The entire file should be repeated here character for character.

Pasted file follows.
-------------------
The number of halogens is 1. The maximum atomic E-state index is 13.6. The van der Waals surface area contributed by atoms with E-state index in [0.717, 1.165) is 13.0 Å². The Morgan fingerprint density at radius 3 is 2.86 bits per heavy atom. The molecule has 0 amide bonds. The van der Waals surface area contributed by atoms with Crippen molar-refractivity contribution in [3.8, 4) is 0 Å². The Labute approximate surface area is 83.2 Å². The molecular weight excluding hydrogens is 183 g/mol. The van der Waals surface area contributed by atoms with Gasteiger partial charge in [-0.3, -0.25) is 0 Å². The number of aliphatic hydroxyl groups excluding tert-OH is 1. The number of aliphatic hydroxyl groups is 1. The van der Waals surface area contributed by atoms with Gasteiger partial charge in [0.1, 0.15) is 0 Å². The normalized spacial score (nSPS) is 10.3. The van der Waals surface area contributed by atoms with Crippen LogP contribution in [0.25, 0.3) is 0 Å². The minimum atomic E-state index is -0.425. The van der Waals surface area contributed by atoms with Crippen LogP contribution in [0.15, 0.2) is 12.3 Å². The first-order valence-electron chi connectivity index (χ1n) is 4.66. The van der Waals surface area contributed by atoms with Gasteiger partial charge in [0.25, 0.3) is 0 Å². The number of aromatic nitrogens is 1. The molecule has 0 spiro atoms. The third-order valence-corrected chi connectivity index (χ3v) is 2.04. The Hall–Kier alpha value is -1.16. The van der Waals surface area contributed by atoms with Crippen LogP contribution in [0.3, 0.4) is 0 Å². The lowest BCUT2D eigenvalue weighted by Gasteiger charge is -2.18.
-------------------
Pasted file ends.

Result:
The number of halogens is 1. The maximum atomic E-state index is 13.6. The van der Waals surface area contributed by atoms with E-state index in [0.717, 1.165) is 13.0 Å². The Morgan fingerprint density at radius 3 is 2.86 bits per heavy atom. The molecule has 0 amide bonds. The van der Waals surface area contributed by atoms with Crippen molar-refractivity contribution in [3.8, 4) is 0 Å². The Labute approximate surface area is 83.2 Å². The molecular weight excluding hydrogens is 183 g/mol. The van der Waals surface area contributed by atoms with Gasteiger partial charge in [-0.3, -0.25) is 0 Å². The number of aliphatic hydroxyl groups excluding tert-OH is 1. The number of aliphatic hydroxyl groups is 1. The van der Waals surface area contributed by atoms with Gasteiger partial charge in [0.1, 0.15) is 0 Å². The normalized spacial score (nSPS) is 10.3. The van der Waals surface area contributed by atoms with Crippen LogP contribution in [0.25, 0.3) is 0 Å². The minimum atomic E-state index is -0.425. The van der Waals surface area contributed by atoms with Crippen LogP contribution in [0.15, 0.2) is 12.3 Å². The first-order valence-electron chi connectivity index (χ1n) is 4.66. The van der Waals surface area contributed by atoms with Gasteiger partial charge in [0.25, 0.3) is 0 Å². The number of aromatic nitrogens is 1. The molecule has 0 spiro atoms. The third-order valence-corrected chi connectivity index (χ3v) is 2.04. The Hall–Kier alpha value is -1.16. The van der Waals surface area contributed by atoms with Crippen LogP contribution in [0.3, 0.4) is 0 Å². The lowest BCUT2D eigenvalue weighted by Gasteiger charge is -2.18.